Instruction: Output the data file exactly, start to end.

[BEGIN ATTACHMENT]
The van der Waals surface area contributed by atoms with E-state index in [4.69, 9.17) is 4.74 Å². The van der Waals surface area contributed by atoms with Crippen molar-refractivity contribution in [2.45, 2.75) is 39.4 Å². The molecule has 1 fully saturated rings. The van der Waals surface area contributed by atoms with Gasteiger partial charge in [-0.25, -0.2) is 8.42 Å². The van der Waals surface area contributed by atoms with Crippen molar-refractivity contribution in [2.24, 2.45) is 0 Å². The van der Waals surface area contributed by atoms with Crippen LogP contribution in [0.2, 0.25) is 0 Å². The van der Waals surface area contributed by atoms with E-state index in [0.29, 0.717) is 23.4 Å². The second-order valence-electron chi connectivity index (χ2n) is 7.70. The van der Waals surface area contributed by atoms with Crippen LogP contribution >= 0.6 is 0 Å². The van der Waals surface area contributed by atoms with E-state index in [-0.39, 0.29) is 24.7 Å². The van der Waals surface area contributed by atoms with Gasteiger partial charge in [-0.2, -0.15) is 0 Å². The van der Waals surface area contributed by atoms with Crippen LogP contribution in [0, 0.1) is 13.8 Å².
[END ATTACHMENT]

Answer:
The van der Waals surface area contributed by atoms with E-state index in [4.69, 9.17) is 4.74 Å². The van der Waals surface area contributed by atoms with Crippen molar-refractivity contribution in [2.45, 2.75) is 39.4 Å². The molecule has 1 fully saturated rings. The van der Waals surface area contributed by atoms with Gasteiger partial charge in [-0.25, -0.2) is 8.42 Å². The van der Waals surface area contributed by atoms with Crippen molar-refractivity contribution in [2.24, 2.45) is 0 Å². The van der Waals surface area contributed by atoms with Crippen LogP contribution in [0.2, 0.25) is 0 Å². The van der Waals surface area contributed by atoms with E-state index in [0.29, 0.717) is 23.4 Å². The second-order valence-electron chi connectivity index (χ2n) is 7.70. The van der Waals surface area contributed by atoms with Crippen LogP contribution >= 0.6 is 0 Å². The van der Waals surface area contributed by atoms with E-state index in [-0.39, 0.29) is 24.7 Å². The van der Waals surface area contributed by atoms with Gasteiger partial charge in [-0.2, -0.15) is 0 Å². The van der Waals surface area contributed by atoms with Crippen LogP contribution in [0, 0.1) is 13.8 Å².